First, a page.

May 18, 2017 03:30 PM


A Kentucky woman is accused of stealing $26,000 worth of Girl Scout cookies while she was a troop leader, PEOPLE confirms.

Leah Ann Vick, 26, of Floyd County, Kentucky, was indicted by a grand jury this week on charges of felony theft by unlawful taking, according to Pike County Detention Center records..

Vick, who was a troop leader for the Wilderness Road Chapter of the Girl Scouts, allegedly stole thousands of cookies in early February. For months, authorities could not locate Vick or the cookies, but she was arrested on Tuesday, jail records state.

In late February, Kentucky State Police were alerted of the alleged theft by a member of Vick’s Girl Scout chapter.

The member alleged that over the course of three days Vick picked up more than $26,000 worth of cookies — or 6,250 boxes — from three designated “cookie cupboards” in three different counties, Haleigh McGraw of the Wilderness Road Chapter tells PEOPLE. The cookies were being stored in the cupboards to be sold, McGraw says.

John Moore/Getty

The large number of missing cookies weren’t seen as a red flag in itself, McGraw says. She adds that troops sell thousands of boxes, with one girl scout selling 4,500 last year.

But when the time came for Vick to pass on her troop’s earnings to the chapter, she was allegedly nowhere to be found. McGraw says the chapter billed Vick for the $26,000 but the requests to withdraw the money from Vick’s bank account allegedly failed. (Vicks’ bank information was provided per an agreement with troop leaders, McGraw says.) After several attempts to withdraw the money, the chapter contacted authorities.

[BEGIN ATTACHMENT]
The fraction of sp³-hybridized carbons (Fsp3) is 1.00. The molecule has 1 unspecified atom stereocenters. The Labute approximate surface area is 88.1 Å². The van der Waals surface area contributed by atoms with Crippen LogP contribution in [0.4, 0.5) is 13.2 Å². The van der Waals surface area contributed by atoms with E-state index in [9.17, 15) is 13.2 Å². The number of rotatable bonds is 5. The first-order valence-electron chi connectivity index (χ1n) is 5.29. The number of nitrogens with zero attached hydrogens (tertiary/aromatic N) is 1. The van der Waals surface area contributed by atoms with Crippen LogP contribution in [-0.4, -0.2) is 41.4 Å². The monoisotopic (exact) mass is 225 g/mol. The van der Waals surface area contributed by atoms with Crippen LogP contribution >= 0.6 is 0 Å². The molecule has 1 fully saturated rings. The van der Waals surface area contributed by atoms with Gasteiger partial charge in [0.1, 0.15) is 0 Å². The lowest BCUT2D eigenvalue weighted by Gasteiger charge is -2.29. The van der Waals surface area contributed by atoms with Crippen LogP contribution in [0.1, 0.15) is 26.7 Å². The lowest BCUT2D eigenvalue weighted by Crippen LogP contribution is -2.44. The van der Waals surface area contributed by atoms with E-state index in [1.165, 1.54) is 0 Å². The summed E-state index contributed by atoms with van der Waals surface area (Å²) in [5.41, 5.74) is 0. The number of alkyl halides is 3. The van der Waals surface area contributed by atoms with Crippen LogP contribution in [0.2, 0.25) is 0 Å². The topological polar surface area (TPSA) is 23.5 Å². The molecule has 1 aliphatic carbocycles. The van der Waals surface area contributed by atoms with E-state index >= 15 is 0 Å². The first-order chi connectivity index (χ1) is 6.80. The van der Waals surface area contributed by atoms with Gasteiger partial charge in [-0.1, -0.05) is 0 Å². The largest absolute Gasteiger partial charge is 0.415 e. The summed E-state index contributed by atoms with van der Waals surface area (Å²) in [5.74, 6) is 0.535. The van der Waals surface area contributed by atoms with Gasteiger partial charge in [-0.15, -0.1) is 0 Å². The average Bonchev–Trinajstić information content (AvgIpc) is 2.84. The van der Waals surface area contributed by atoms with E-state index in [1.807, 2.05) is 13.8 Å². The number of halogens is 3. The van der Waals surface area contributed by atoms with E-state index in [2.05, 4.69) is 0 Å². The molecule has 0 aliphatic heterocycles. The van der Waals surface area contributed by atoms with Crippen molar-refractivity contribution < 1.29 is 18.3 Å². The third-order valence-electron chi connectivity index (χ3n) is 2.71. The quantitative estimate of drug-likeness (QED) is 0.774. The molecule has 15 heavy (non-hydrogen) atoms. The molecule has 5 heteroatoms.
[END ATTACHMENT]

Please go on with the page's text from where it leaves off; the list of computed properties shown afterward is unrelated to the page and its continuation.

McGraw says the chapter was completely “blindsided” and is focusing on helping Vick’s troop, which is left with the bill for the cookies. A new troop leader has been assigned, but without funds from the cookie sale, the troop is unable to take educational trips or attend events, says McGraw.

Courtesy Pike County Detention Center

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“Our biggest and foremost concern is our girls. The cookie sale is more than selling cookies for our troops,” McGraw says.

She adds, “Selling cookies is the top girl-led business in the country. So our main purpose of the cookie sale is financial literacy for the girls. Number one on our skills [from the sale] is money management and business ethics.” 

It is unclear where the cookies are; investigators have not yet located them. A fundraising website has been set up by the Girl Scouts chapter for Vick’s troop.

Vick’s next court appearance is scheduled for May 26, a Pike County Detention Center official tells PEOPLE. She has not yet entered a plea and it was not immediately clear if she retained an attorney.

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